Legal incapacity refers to someone’s lack of adequate mental capacity to make important legal decisions. Incapacity could require a family to appoint a guardianship on the incapacitated person’s behalf, so a trusted person can make estate-related decisions instead.

In the context of estate law, incapacity means the inability to plan an estate, draft documents such as wills and trusts, or make legal decisions regarding personal property. Understanding incapacity could help a family know when to intervene.

Obtaining a guardianship in Florida

A guardian is a court-appointed person who takes care of an incapacitated person’s assets. A guardian has the legal responsibility of an incapacitated person’s decision-making regarding an estate. To assign a guardian, a family in Miami-Dade County must prove the person in question is legally incapacitated. This takes using a special committee that often consists of subject-matter experts, physicians and attorneys to present evidence proving the incapacitated person’s status.

How to prove incapacity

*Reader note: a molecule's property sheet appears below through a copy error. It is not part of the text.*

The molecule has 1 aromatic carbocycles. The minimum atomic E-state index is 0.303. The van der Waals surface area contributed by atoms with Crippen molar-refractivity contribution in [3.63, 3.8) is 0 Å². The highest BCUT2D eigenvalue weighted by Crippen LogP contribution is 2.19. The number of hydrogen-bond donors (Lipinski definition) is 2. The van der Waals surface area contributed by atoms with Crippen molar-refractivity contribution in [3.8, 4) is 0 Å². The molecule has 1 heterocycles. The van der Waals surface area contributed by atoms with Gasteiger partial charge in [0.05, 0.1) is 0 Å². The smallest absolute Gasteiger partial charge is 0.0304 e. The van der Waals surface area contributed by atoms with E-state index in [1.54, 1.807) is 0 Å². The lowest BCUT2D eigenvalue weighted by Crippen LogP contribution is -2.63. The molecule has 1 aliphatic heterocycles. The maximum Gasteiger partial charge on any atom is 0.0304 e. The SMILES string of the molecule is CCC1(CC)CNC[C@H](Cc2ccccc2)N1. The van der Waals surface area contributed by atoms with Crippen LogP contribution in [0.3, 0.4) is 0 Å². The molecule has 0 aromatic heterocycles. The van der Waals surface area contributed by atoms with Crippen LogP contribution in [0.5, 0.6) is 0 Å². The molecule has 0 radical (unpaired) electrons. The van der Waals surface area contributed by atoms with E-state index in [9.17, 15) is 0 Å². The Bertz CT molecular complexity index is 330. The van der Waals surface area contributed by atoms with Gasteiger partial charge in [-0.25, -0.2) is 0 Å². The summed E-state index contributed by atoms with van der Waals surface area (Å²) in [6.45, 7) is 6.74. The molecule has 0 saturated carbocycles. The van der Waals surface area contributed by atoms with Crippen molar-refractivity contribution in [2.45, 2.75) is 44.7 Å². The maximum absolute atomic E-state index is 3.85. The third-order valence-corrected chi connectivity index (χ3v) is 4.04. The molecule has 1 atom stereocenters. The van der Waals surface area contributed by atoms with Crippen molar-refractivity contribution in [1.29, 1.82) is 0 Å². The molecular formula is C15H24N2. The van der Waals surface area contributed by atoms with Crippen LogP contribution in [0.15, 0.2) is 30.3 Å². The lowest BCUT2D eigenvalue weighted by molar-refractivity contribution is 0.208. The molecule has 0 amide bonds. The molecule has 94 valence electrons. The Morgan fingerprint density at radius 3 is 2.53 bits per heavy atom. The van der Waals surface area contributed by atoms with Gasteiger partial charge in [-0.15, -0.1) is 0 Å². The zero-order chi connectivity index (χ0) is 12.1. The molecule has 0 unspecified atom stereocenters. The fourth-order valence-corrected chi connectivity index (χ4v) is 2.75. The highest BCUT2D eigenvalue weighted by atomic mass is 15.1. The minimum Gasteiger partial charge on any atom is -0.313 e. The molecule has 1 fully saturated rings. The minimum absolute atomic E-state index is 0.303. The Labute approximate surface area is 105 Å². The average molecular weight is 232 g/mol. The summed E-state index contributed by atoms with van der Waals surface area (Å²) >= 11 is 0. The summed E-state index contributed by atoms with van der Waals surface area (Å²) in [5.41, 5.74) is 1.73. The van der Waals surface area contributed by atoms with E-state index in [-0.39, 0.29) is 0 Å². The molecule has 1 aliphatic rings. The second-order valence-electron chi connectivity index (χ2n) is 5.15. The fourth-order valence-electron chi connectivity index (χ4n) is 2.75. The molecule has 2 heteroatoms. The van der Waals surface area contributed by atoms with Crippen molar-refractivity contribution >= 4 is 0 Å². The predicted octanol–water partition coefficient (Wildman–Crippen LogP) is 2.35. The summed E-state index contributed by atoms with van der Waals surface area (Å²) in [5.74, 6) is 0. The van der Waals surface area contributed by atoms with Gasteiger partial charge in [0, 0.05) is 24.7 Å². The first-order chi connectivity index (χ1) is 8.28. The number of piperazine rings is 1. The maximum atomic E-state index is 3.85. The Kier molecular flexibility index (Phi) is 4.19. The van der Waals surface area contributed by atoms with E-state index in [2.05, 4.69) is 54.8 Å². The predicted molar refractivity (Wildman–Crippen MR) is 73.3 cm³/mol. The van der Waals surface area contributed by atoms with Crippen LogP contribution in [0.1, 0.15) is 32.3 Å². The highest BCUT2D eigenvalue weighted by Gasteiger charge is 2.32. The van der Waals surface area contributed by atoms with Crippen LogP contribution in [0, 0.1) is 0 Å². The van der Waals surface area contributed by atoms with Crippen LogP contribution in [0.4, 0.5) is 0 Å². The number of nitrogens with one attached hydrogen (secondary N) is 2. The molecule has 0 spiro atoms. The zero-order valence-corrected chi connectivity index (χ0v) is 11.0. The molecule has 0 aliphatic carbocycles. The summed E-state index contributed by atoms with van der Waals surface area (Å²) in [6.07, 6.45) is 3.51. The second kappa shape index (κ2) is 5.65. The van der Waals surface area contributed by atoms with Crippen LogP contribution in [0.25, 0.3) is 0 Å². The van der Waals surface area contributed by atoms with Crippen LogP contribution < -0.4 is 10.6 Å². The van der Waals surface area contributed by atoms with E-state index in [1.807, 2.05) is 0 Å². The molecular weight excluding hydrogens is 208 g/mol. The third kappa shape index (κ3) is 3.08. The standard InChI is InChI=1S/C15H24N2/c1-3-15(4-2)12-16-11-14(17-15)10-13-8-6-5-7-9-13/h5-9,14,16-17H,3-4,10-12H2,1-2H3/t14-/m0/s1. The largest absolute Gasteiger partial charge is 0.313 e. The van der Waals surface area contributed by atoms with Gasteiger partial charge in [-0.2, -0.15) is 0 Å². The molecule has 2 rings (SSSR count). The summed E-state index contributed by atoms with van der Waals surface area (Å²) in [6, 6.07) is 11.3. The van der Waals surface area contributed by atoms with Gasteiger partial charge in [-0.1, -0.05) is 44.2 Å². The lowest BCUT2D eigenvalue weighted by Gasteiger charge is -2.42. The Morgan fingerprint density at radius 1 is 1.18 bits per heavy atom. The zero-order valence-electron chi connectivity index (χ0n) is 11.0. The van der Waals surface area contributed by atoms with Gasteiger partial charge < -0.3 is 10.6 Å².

Proving incapacity before a court may require professional litigation. Obtaining an adult guardianship can be a difficult process filled with emotional tension. Issues the case may need to cover include whether the person in question is mentally incapacitated, whether the person needs a guardian, who should take this responsibility, what rights the guardian should have and how to handle the person’s assets. Proving incapacity can be a tough task for a family.

When creating a guardian is necessary

The most common issue that leads to appointing an adult guardian in Florida is a mental illness that causes incapacity. A person could suffer dementia, Alzheimer’s, a brain injury or age-related mental health decline that makes it dangerous or unreasonable for him or her to retain control over an estate. Someone may be incapacitated if he or she can no longer handle asset distribution decisions in a responsible way. At this point, creating a guardianship could be in the family’s best interests.